We all have false memories, and this is how they are created

2023-09-26 22:48:00, Kuriozitete Jason Goodyer

We all have false memories, and this is how they are created

How reliable is your memory? Do you remember what you were doing on this exact date 10 years ago? Or do you have a hard time even remembering what you had for lunch yesterday? No matter how well you think you remember things, the fact is that our brains are full of memories of events that never happened, or so-called false memories.

And according to science, this phenomenon is not necessarily a reason to worry. To explain this strange phenomenon, we talked to Dr. Julia Shou, researcher at University College London and expert in criminal psychology.

How are memories stored in the human brain?

Memories are essentially networks of neurons. And autobiographical memories—that is, memories of our lives—involve the connection of different parts of the brain. These memories don't just live in a small part of the brain. In fact, when you feel like you're reliving an experience—smells, sights, sounds, tastes—all the parts of the brain that are responsible for different sensations are recruited as part of this really big and complicated network.

How common are false memories?

Everyone has false memories all the time. Even those who think they have the best memory in the world. Scientists have tested people called HSAMs (people with highly superior autobiographical memory), who have the best autobiographical memories in the world.

They are the kind of people who you can ask what they did on November 2, 1972, and they will tell you in detail what they did that day. It was found that these people also create false memories, even at almost the same rate as everyone else. False memories appear to be an essential aspect of how the brain works.

This is because brain networks are not meant to be static. The brain functions as a dynamic and fluid organ that must constantly process new information. This is why our memories can change.

Do false memories also change over time? How can we tell them apart?

False memories add up over time. You create something that didn't happen and your brain adds the details. Although it is possible for someone to create a false memory to be a complete story from the start, this is not something that usually happens.

It could most likely be a lie. But if we talk about memories, about things that we believe happen to us, it takes more of a process and a little more time. When you create a false memory, you start with a detail, and then start wondering about other things that might have happened.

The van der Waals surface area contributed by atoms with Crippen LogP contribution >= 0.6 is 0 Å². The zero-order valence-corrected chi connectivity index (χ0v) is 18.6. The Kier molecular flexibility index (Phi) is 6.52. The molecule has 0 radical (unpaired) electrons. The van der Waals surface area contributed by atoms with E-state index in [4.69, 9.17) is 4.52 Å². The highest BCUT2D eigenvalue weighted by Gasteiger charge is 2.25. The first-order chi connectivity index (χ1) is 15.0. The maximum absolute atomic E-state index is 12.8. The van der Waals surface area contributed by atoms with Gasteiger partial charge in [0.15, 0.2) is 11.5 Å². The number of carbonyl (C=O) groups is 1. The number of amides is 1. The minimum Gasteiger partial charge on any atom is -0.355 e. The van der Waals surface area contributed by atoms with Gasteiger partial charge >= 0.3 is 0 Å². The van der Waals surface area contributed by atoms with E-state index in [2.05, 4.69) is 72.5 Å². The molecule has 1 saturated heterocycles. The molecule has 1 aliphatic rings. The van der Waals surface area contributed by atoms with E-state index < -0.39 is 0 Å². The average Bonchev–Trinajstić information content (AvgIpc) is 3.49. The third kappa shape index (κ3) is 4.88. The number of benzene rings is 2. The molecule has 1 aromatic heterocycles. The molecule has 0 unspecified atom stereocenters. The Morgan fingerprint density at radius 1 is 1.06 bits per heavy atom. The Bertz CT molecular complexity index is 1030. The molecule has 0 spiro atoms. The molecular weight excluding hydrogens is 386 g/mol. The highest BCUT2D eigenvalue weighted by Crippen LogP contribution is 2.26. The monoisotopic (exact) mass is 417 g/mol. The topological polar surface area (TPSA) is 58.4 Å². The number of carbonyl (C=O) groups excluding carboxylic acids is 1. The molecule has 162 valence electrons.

And it gets better over time. For example, imagine that "Maybe I fell down the stairs when I was 6 years old." You may wonder how this could have happened. Then the next time you think about it, you already have that image in your head of yourself falling down the stairs. Then start editing it, adding parts.

For example, I fell down the stairs and hit my head, and so on. So false memories get bigger over time, while real memories usually either stay the same or disintegrate especially when a lot of time passes. It is far more common for us to forget details of things that happened, and for a true memory to become fainter. Whereas false memories tend to be enriched with more details.

How can we avoid the traps of false memories?

You can write things, take photos and videos. If something is important, assume you will forget it. This is the main thing. Another tip is to be very attentive. The bigger you make the 'trace' of a memory, the more likely you are to find it again later.

Memory champions do this all the time. They use memory aids that help them "store" larger chunks of memory. For autobiographical memories, you can describe what you are seeing and experiencing now, almost as if you were a storyteller, telling it to someone else.

Can false memories ever be a good thing?

False memories seem like glitches, but I think they're an essential part of being human. The fact that we have false memories is a testament to the brain's creativity and ability to constantly, creatively recombine information.

Usually in the false memories I see in my studies, people use real people, real places, things they've heard or seen, maybe in movies or elsewhere. But they are all genuine pieces of information. A false memory is simply combining all of this into a story that didn't actually happen to you.

This is an incredible skill. It's probably one of the things that really defines us as a species, and I think that's a beautiful thing. If we got rid of false memories, so let's say we suddenly started having perfect memories, we'd get rid of a lot of other things we value. / “ Science Focus ” - Translated and adapted by CNA

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